Report: Consumers Spent $53B Online in 2001
Updated · Jan 16, 2002
Web measurement company comScore Networks Inc. said its review of consumer
e-commerce for 2001 shows that sales at domestic online retailers (excluding
auctions) surged to an estimated $53 billion for the year.
The Reston, Va.-based company, which says it derives its estimates from
tracking the actual buying activity of a representative cross-section of more
than 1.5 million Internet users, said that excluding spending at online
travel sites, sales totaled $33.7 billion, up about 20 percent from 2000.
Signs of mid-year softness in non-travel sales were offset by what was — at
the time — a strong period of growth in the online travel sector, comScore said.
Following the events of Sept. 11 and as the holidays approached, the travel
sector entered a slump from which it has not yet recovered, but at the same
time, the Internet “became a channel of choice for consumers,” the company
Non-travel spending in 2001 by quarter was an estimated $7.7 billion in the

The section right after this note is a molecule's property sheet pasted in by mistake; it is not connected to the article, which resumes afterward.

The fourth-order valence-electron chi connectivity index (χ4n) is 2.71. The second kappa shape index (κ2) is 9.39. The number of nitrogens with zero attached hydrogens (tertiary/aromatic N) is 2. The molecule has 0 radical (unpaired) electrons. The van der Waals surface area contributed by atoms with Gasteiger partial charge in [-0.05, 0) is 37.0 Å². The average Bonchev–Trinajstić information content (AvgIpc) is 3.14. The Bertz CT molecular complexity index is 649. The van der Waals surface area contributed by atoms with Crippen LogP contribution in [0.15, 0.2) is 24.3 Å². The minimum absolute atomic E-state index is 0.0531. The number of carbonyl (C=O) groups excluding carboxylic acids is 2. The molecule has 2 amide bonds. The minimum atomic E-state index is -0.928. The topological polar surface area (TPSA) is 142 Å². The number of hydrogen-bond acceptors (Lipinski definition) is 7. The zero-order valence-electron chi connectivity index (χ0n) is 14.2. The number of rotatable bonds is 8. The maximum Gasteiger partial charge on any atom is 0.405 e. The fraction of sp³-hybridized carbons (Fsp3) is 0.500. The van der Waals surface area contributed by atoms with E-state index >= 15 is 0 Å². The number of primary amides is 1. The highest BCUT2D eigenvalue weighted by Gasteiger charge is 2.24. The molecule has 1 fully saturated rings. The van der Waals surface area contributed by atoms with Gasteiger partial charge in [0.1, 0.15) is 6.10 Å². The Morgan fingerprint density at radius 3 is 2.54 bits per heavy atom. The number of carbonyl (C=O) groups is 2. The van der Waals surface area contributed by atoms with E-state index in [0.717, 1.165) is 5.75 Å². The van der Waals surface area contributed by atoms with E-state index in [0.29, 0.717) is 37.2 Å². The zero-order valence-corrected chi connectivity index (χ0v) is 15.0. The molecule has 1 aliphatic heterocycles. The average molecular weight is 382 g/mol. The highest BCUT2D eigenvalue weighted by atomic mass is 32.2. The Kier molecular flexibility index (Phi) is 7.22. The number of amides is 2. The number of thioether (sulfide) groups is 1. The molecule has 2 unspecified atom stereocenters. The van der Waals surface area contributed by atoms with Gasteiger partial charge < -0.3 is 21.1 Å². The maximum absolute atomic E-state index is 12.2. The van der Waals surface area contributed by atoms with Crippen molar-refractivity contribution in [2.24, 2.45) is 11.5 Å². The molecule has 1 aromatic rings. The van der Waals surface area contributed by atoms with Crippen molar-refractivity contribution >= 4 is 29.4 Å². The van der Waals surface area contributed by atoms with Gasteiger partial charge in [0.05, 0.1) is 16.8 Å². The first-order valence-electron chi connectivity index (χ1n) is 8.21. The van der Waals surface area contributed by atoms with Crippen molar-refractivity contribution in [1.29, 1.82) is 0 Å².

first quarter; $12.5 billion in the second quarter; $13.3 billion in the
third; and $15.8 billion in the fourth.
Travel spending showed steady gains up until the fourth quarter. Travel
spending per quarter was $3.7 billion in the first quarter, $4.9 billion in
the second, $5.7 billion in the third and $5.0 billion in the fourth.
“In July and August, online travel sales reached a fever pitch, fueled by
consumer comfort with buying online, deep price discounts, and new choices in
online agencies,” said Dan Hess, comScore vice president. “But after Sept.
11th, the sector’s sales fell dramatically, before beginning a slow recovery.
However, comScore data for the first two weeks of January 2002 show a strong
resurgence in online travel spending.”
The highest sales day of the year was Wednesday, Dec. 12 — the height of the
holiday season — which posted $321.6 million for the day. The lowest sales
day of the year was Jan. 1.
The average weekend day brings $97 million in sales, but average weekday
(Monday-Friday) is a full 60 percent greater at $155 million, due to
increased shopping from people at work.
Computer Hardware and Consumer Electronics were the hot products of the
holidays; together these categories started the year at 19 percent of total
sales and ended 2001 accounting for 24 percent.
Beth Cox has been a well-known keynote speaker and author as well as a business and technology advisor. She helps companies improve their business performance, better utilize data, and understands the implications of new technologies, such as (AI)artificial intelligence, big data, blockchains and the Internet of Things.